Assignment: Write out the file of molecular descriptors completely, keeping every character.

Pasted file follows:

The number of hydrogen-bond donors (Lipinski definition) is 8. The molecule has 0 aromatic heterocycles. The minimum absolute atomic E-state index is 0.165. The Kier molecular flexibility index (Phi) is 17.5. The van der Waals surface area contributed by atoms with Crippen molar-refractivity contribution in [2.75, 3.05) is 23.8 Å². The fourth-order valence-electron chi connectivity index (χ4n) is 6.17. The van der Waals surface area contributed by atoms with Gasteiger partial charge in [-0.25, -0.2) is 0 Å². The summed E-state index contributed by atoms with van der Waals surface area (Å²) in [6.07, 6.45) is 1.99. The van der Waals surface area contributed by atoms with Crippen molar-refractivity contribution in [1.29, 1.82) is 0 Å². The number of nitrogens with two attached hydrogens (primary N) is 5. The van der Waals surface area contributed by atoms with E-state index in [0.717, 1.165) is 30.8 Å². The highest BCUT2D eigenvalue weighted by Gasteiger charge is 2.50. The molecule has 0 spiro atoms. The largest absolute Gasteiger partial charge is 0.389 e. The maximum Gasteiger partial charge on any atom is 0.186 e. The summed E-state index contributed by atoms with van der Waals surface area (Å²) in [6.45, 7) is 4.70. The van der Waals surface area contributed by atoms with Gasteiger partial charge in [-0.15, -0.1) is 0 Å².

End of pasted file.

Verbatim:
The number of hydrogen-bond donors (Lipinski definition) is 8. The molecule has 0 aromatic heterocycles. The minimum absolute atomic E-state index is 0.165. The Kier molecular flexibility index (Phi) is 17.5. The van der Waals surface area contributed by atoms with Crippen molar-refractivity contribution in [2.75, 3.05) is 23.8 Å². The fourth-order valence-electron chi connectivity index (χ4n) is 6.17. The van der Waals surface area contributed by atoms with Gasteiger partial charge in [-0.25, -0.2) is 0 Å². The summed E-state index contributed by atoms with van der Waals surface area (Å²) in [6.07, 6.45) is 1.99. The van der Waals surface area contributed by atoms with Crippen molar-refractivity contribution in [1.29, 1.82) is 0 Å². The number of nitrogens with two attached hydrogens (primary N) is 5. The van der Waals surface area contributed by atoms with E-state index in [0.717, 1.165) is 30.8 Å². The highest BCUT2D eigenvalue weighted by Gasteiger charge is 2.50. The molecule has 0 spiro atoms. The largest absolute Gasteiger partial charge is 0.389 e. The maximum Gasteiger partial charge on any atom is 0.186 e. The summed E-state index contributed by atoms with van der Waals surface area (Å²) in [6.45, 7) is 4.70. The van der Waals surface area contributed by atoms with Gasteiger partial charge in [-0.15, -0.1) is 0 Å².